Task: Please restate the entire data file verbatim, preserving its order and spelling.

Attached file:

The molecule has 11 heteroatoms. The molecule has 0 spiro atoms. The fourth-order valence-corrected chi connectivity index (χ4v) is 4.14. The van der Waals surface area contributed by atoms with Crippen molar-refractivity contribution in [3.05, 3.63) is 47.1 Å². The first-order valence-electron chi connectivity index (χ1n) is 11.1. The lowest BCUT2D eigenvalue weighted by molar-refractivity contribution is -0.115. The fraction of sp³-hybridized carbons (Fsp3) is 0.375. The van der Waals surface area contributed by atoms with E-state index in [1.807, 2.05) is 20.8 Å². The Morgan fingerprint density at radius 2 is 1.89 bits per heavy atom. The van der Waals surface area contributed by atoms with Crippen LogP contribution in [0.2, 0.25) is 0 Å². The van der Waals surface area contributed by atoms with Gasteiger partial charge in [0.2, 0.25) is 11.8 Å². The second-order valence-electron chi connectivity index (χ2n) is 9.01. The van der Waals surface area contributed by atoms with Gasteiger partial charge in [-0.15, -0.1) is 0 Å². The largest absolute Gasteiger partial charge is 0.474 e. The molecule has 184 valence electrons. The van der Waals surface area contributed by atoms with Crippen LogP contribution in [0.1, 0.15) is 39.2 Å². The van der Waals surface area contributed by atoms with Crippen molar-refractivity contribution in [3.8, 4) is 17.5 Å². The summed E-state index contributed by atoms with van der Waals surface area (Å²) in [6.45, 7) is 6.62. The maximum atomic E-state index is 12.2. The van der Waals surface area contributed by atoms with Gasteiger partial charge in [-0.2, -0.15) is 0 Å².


The molecule has 11 heteroatoms. The molecule has 0 spiro atoms. The fourth-order valence-corrected chi connectivity index (χ4v) is 4.14. The van der Waals surface area contributed by atoms with Crippen molar-refractivity contribution in [3.05, 3.63) is 47.1 Å². The first-order valence-electron chi connectivity index (χ1n) is 11.1. The lowest BCUT2D eigenvalue weighted by molar-refractivity contribution is -0.115. The fraction of sp³-hybridized carbons (Fsp3) is 0.375. The van der Waals surface area contributed by atoms with E-state index in [1.807, 2.05) is 20.8 Å². The Morgan fingerprint density at radius 2 is 1.89 bits per heavy atom. The van der Waals surface area contributed by atoms with Crippen LogP contribution in [0.2, 0.25) is 0 Å². The van der Waals surface area contributed by atoms with Gasteiger partial charge in [0.2, 0.25) is 11.8 Å². The second-order valence-electron chi connectivity index (χ2n) is 9.01. The van der Waals surface area contributed by atoms with Gasteiger partial charge in [-0.15, -0.1) is 0 Å². The largest absolute Gasteiger partial charge is 0.474 e. The molecule has 184 valence electrons. The van der Waals surface area contributed by atoms with Crippen LogP contribution in [0.1, 0.15) is 39.2 Å². The van der Waals surface area contributed by atoms with Crippen molar-refractivity contribution in [3.8, 4) is 17.5 Å². The summed E-state index contributed by atoms with van der Waals surface area (Å²) in [6.45, 7) is 6.62. The maximum atomic E-state index is 12.2. The van der Waals surface area contributed by atoms with Gasteiger partial charge in [-0.2, -0.15) is 0 Å².